Last Thursday I was doing last minute preparations for the arrival of my good friend, Steve Howes. I heard a bunch of crows calling as I moved around the kitchen. This isn’t a new thing at all but they sounded really close so I went to the front door to see what they were making all the fuss about. As I looked out the little window beside the door I saw one crow sitting on a gutter and could hear several others nearby. I opened the door to see what was going on and a large bird flew off the brick wall on the face of our house. I was startled to say the least. The bird flew across the street and landed in a neighbor’s tree about 10 feet up and clearly visible from the street. I knew by then that it was an owl but I could not tell what kind without some binoculars. I ran for my camera gear and attached my favorite lens to the D800 body that was all charged up and ready to go once Steve arrived. I kept hoping that the bird would stay still long enough to at least get a shot from my porch so I could identify it. I was pleased to find the bird still sitting there when I got back to the porch.
This isn’t an uncommon occurrence for me… take a photo and find the bird looking away or totally out of focus. Happens all the time, really. So I moved off the porch and down to the street. I took a few more shots and moved slowly closer, staying on my side of the street. I got to a point where I was directly across from the bird. The crows were still harassing the owl until I stepped off my sidewalk. The crows flew off and the owl just sat there. It looked up and back more than it looked at me. I very slowly would take a couple of steps toward the bird and then take a few shots when it looked at me. Repeat this several times and I was soon within about 10 feet of the bird. I was really having a good time with the bird but retreated so it would hopefully stay there until Steve arrived and could see it and grab some photos too. Back in my garage I watched the bird. The crows returned and I was afraid it would fly away. I moved in again and tried a different angle to the bird to try to improve the background. I really did not like the neighbor’s house windows and frame as a background so I tried to frame the bird against a small maple tree in the yard. It worked.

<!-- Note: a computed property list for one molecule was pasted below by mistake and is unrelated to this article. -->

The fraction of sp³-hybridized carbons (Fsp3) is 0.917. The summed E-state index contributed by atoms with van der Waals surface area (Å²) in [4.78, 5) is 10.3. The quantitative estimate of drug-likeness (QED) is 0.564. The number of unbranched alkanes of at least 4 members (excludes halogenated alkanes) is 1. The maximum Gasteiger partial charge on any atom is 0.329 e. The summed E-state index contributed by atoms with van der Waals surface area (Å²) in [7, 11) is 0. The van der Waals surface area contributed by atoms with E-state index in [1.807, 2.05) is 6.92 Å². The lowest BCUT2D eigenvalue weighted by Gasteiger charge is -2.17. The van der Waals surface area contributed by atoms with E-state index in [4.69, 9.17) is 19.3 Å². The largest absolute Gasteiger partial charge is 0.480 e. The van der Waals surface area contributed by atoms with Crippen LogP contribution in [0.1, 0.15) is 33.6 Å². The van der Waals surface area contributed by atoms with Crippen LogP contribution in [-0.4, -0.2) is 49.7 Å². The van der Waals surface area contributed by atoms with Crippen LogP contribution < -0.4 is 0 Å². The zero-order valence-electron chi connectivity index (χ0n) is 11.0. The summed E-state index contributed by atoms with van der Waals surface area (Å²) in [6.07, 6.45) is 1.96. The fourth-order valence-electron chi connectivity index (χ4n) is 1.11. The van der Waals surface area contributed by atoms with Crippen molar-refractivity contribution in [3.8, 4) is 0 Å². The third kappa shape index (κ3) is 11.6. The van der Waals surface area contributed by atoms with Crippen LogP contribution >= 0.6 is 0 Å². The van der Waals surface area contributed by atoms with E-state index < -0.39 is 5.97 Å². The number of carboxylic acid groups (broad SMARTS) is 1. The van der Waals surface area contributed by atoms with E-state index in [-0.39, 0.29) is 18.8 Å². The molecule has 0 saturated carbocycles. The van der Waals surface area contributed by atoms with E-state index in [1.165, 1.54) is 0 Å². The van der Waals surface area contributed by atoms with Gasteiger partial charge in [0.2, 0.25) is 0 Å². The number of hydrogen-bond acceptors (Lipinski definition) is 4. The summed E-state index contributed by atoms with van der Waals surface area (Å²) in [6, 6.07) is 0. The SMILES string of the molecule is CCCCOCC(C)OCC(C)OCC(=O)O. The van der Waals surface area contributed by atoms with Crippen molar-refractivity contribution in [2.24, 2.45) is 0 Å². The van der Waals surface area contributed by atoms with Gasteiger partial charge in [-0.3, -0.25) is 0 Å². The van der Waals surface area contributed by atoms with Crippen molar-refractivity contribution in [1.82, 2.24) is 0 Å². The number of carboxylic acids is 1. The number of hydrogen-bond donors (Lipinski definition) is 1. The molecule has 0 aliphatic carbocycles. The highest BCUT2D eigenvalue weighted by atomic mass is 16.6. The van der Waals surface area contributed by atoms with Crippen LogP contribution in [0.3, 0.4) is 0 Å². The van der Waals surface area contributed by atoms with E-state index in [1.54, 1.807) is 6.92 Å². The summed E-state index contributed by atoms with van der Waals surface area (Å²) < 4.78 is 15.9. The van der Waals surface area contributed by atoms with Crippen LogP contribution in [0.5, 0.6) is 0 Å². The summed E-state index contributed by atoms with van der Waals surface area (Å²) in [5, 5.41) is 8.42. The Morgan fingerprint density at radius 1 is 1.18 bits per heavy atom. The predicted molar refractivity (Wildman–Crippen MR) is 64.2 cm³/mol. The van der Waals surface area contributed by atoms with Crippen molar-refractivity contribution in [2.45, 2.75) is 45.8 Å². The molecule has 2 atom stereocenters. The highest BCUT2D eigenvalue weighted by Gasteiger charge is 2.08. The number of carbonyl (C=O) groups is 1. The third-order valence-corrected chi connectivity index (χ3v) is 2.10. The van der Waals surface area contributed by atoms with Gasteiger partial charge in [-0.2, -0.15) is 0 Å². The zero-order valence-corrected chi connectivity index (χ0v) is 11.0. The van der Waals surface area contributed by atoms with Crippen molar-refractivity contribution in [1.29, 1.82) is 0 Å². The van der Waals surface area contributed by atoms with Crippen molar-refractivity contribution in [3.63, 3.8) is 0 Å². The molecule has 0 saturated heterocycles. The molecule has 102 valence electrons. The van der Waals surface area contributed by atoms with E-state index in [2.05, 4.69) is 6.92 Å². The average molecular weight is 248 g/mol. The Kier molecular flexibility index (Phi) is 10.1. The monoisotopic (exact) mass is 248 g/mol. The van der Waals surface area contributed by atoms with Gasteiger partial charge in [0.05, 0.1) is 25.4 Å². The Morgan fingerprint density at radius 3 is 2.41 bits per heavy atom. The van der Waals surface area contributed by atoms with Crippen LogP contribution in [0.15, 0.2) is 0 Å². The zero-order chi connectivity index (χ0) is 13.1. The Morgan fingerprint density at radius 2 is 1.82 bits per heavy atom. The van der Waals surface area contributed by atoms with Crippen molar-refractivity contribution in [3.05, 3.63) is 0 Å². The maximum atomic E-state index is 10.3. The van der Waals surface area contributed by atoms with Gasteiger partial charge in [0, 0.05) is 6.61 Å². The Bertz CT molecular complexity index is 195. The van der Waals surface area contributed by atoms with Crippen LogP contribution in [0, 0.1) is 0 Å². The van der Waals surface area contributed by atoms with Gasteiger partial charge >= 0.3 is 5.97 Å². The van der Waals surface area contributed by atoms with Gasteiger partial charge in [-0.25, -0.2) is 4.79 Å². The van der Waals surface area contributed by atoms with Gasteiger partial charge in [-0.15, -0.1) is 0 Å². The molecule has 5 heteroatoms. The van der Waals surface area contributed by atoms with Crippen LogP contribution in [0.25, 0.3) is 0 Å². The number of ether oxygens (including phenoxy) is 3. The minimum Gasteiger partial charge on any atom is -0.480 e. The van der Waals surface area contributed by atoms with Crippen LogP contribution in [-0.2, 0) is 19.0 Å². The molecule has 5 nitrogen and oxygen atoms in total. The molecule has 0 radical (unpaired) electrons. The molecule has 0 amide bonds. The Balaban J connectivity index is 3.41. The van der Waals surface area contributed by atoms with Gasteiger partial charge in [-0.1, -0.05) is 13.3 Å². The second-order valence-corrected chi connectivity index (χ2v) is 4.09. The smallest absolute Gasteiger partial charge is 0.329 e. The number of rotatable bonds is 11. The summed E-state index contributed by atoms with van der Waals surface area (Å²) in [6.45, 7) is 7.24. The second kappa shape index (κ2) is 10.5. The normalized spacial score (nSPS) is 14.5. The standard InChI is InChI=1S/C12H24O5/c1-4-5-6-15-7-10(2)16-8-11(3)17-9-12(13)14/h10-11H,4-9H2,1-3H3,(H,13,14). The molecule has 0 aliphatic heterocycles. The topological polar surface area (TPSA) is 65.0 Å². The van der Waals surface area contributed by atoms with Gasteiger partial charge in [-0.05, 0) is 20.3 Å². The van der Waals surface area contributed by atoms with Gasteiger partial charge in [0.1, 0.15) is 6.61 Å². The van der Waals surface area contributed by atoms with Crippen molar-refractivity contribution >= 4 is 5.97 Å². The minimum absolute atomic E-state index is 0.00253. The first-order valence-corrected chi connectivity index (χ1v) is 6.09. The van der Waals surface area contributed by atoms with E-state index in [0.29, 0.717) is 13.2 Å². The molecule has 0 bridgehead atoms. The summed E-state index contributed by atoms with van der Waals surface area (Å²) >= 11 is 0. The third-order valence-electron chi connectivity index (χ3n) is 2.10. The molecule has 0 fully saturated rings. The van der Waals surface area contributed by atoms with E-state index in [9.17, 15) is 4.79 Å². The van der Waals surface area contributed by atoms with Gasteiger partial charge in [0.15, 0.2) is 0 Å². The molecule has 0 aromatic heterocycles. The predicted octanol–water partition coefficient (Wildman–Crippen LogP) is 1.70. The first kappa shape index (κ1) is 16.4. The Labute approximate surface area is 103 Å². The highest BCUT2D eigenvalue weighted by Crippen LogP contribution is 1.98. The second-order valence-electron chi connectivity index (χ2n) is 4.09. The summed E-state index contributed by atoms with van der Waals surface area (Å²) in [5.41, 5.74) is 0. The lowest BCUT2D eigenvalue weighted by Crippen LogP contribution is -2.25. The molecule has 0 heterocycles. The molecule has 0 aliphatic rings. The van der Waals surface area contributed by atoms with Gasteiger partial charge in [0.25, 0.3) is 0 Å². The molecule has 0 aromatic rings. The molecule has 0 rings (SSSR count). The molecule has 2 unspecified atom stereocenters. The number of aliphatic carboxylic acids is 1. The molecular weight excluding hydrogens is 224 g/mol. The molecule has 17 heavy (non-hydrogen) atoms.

I retreated again and the crows returned. I started another approach and saw Steve’s car coming down the road. I motioned him into the driveway and walked over to greet him. He had just driven through very heavy rain and traffic to get to our place and I didn’t let him relax. I greeted him with “Hi, grab your camera and longest lens and follow me” He saw the owl and we both approached for more photos. The owl was not all that interested in us so we were both making squeaky mouse sounds to try to get the owl to look in our direction. After we both knew that the shots were good we moved in closer. I honestly don’t think that our proximity was what made the owl fly off. I think it had just had enough of the photography session.
So now I have a few shots (100’s) of a Barred owl. Gotta love it when a bird like this gives you a gift and openly poses for about 30 minutes. It was a great start to 2 days of visiting bird hotspots to photograph what ever popped up in front of our lenses. I enjoy time with Steve and always learn from him when we travel together. It may be about trains or sometimes birds but I always benefit from our time together. I guess that what long term friendships are built on. Works for me.